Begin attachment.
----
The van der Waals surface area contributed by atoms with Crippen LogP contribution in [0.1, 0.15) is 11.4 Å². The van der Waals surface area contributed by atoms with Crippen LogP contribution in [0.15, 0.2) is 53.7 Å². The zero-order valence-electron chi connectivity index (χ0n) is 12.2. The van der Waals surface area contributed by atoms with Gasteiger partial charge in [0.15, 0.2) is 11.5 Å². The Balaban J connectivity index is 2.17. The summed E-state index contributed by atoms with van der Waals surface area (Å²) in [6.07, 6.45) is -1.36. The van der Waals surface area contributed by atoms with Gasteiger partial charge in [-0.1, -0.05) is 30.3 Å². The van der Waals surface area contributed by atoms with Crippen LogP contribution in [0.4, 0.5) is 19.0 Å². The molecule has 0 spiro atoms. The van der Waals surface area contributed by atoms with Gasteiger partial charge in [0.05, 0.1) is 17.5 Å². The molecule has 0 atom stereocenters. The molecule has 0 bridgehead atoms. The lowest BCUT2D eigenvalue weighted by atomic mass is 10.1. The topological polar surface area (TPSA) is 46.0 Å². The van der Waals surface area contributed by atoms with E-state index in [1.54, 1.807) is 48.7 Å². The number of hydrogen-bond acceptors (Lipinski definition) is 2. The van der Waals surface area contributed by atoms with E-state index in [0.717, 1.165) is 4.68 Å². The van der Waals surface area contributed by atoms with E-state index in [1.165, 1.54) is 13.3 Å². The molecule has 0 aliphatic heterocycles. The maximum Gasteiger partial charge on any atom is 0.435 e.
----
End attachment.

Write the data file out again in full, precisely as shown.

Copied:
The van der Waals surface area contributed by atoms with Crippen LogP contribution in [0.1, 0.15) is 11.4 Å². The van der Waals surface area contributed by atoms with Crippen LogP contribution in [0.15, 0.2) is 53.7 Å². The zero-order valence-electron chi connectivity index (χ0n) is 12.2. The van der Waals surface area contributed by atoms with Gasteiger partial charge in [0.15, 0.2) is 11.5 Å². The Balaban J connectivity index is 2.17. The summed E-state index contributed by atoms with van der Waals surface area (Å²) in [6.07, 6.45) is -1.36. The van der Waals surface area contributed by atoms with Gasteiger partial charge in [-0.1, -0.05) is 30.3 Å². The van der Waals surface area contributed by atoms with Crippen LogP contribution in [0.4, 0.5) is 19.0 Å². The molecule has 0 spiro atoms. The van der Waals surface area contributed by atoms with Gasteiger partial charge in [0.05, 0.1) is 17.5 Å². The molecule has 0 atom stereocenters. The molecule has 0 bridgehead atoms. The lowest BCUT2D eigenvalue weighted by atomic mass is 10.1. The topological polar surface area (TPSA) is 46.0 Å². The van der Waals surface area contributed by atoms with E-state index in [1.54, 1.807) is 48.7 Å². The number of hydrogen-bond acceptors (Lipinski definition) is 2. The van der Waals surface area contributed by atoms with E-state index in [0.717, 1.165) is 4.68 Å². The van der Waals surface area contributed by atoms with E-state index in [1.165, 1.54) is 13.3 Å². The molecule has 0 aliphatic heterocycles. The maximum Gasteiger partial charge on any atom is 0.435 e.